flaring tool)
Steel rod801607$5.85
Miscellaneous (tarp, epoxy compound,
bolts, nuts, washers, screws)
Carburetor cleaner
Cleaning supplies
(brush, towels, fuel cleaner, degreaser,
brake cleaners, WD-40, grease, PB blaster)

Note: The brake line and compression union should not be needed; we had to purchase these because of an error in fitting our brake cylinder.

While this amount may seem large, the truth is we consider it small compared to the reality of the situation.  We say this for many reasons, which range from analyzing what motorhome we have, what month expenses we are currently paying, and what current auto labor costs.

First, looking at our Cortez — The truth of the matter is we have a limited and rare vehicle.  In total, there were only around 3,000 of these motorhomes made in sixteen years; in our 1965 year, only 394 made.  There’s history to it too — It is the first motorhome in America with front-wheel drive and the NASA astronauts used it to travel to space shuttles.  There’s so much more to make the Clark Cortez a classic so looking at this fact alone, it is mind-blowing that we not only have one but that we have put in such little costs so far to own it and turn it into our home.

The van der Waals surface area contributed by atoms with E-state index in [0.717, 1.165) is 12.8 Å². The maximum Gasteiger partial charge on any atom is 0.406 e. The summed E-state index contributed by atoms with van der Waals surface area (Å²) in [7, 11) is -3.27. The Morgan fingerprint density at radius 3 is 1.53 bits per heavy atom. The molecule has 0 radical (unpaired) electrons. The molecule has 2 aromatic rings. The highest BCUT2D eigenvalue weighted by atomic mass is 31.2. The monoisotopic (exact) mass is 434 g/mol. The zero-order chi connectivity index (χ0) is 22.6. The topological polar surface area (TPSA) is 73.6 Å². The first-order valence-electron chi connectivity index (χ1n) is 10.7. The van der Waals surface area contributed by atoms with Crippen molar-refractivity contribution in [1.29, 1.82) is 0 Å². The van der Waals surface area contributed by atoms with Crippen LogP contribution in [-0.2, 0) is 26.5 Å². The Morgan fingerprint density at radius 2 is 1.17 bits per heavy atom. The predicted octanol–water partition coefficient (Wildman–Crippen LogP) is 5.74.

Along with this, our motorhome will allow us to live a life where we no longer have to pay for many monthly expenses (rent, rent pet fees, parking, gas, electricity, utilities, trash, car payments, TV, and more) — When analyzing it this way, we will actually be saving money.  A lot of money.